EurWORK European Observatory of Working Life

Articles

EurWORK articles cover working life in Europe, in particular the fields of industrial relations and working conditions. The articles are based on quarterly reporting provided by the Network of Eurofound Correspondents.

  • Topical updates summarise and update developments around selected topics, which are relevant across a number of Member States at the same time
  • Spotlight reports cover in more depth country-level events, debates and changes in regulation related to working life, aiming to provide a balanced view of all parties’ positions
  • Research in Focus articles report on important research findings (including surveys) from the national level, often, but not exclusively, in the area of working conditions
  • In brief articles are short news items drawn from the correspondents' quarterly reports
  • Country updates summarise developments at national level and are published 4 times a year

13879 items found
  • Impasse in metalworking

    In 10 sessions over the course of five months, the Metals, Mining and Energy Workers trade union (Gewerkschaft Metall-Bergbau-Energie, GMBE) and eight associations together comprising the metalworking sector within the Bundessektion Industrie of the Austrian Chamber of the Economy (Wirtschaftskammer Österreich, WKÖ) have thrashed out a collective agreement on working time flexibilisation covering 229,000 employees (162,000 waged, 67,000 salaried) in industrial establishments. However, one of the eight associations - Fachverband der Metallwarenindustrie- has been blocking ratification of the deal since mid-March.
  • Banking sector in conflict over statutory working week

    In France, regulation of the working week is based on a piece of legislation passed in 1936, which laid down a work schedule spread over five days. Decrees on the application of this law made special provision, in each sector, for the way in which these hours would be organised. The one concerning banking dates from 1937.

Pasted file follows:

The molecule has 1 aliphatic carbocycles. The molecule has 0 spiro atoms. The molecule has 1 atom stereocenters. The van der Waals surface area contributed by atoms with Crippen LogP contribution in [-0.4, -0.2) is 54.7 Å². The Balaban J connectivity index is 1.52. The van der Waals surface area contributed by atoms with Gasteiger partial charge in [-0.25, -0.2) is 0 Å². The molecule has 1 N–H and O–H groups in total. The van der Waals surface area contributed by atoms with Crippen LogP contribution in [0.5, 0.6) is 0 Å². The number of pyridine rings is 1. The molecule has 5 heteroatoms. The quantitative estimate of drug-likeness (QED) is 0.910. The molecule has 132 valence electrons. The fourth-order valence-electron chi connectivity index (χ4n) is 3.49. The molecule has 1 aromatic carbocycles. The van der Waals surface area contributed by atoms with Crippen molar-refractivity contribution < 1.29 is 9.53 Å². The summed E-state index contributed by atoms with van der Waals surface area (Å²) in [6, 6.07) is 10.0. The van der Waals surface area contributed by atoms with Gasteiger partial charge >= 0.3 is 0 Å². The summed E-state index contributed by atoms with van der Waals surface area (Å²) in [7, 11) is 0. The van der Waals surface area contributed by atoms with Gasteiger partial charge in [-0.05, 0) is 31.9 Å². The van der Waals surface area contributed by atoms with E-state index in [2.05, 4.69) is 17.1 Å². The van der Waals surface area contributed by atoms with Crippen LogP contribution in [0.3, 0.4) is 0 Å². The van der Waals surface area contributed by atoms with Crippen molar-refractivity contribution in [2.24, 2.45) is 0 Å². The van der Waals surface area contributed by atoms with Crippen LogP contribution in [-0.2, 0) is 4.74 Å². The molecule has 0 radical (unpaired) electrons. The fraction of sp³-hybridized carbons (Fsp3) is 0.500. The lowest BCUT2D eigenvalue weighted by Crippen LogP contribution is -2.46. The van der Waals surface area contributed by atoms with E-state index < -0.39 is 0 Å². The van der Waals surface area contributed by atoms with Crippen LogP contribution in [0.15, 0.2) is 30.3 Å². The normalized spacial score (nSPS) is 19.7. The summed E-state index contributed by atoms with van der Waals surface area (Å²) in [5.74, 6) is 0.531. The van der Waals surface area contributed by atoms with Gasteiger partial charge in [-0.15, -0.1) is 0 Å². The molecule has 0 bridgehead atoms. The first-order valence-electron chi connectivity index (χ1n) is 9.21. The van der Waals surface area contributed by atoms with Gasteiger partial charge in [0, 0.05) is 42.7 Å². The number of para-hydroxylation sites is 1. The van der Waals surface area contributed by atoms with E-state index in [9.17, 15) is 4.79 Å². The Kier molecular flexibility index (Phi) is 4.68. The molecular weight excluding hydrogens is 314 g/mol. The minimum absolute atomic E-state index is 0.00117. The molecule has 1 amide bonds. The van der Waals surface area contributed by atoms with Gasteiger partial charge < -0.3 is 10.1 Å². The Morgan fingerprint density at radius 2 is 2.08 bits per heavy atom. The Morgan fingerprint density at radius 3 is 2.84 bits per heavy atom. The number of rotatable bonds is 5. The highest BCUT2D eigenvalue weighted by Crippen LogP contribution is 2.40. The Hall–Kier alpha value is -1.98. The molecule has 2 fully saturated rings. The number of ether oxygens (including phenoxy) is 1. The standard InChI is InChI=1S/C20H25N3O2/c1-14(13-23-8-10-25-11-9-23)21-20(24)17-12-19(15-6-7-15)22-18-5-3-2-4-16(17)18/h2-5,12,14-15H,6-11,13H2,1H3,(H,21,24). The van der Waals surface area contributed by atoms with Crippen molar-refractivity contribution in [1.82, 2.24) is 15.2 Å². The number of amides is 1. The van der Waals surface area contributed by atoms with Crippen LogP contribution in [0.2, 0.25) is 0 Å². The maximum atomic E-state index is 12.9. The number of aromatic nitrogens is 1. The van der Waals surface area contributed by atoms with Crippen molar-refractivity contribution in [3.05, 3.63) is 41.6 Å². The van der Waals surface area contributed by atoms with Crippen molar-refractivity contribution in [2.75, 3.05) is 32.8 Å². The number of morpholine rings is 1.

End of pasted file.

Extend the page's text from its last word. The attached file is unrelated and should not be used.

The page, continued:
• Krupp-Hoesch/Thyssen merger intensifies debate on future of German stakeholder capitalism

    Just one week after the German social partners and Government found a compromise on the future development of the German mining industry (DE9703104F [1]) the Ruhr region (one of Germany's oldest industrial areas) was again the focus of social conflict. On 18 March 1997 the second-largest German steel producer, Krupp-Hoesch, announced plans for a hostile takeover of its main competitor, Thyssen. Krupp-Hoesch made an offer to the Thyssen shareholders to buy their shares for DEM 435 each, which was about 25% higher than the current quotation on the German stock exchange. The president of Krupp-Hoesch, Gerhard Cromme, stated that the acquisition of Thyssen would create a lot of synergy effects, and could help to improve the international competitiveness of the German steel industry. [1] www.eurofound.europa.eu/ef/observatories/eurwork/articles/undefined/miners-revolt-ends-in-corporatist-compromise
  • Collective bargaining and strikes in the first quarter of 1997

    The incidence of collective bargaining across a variety of sectors in Portugal has tended slightly to decrease in the first quarter of 1997. However, at the same time, the number of strikes has been increasing - often to enforce reductions in working time
  • Commission to bring infringement proceedings against three member states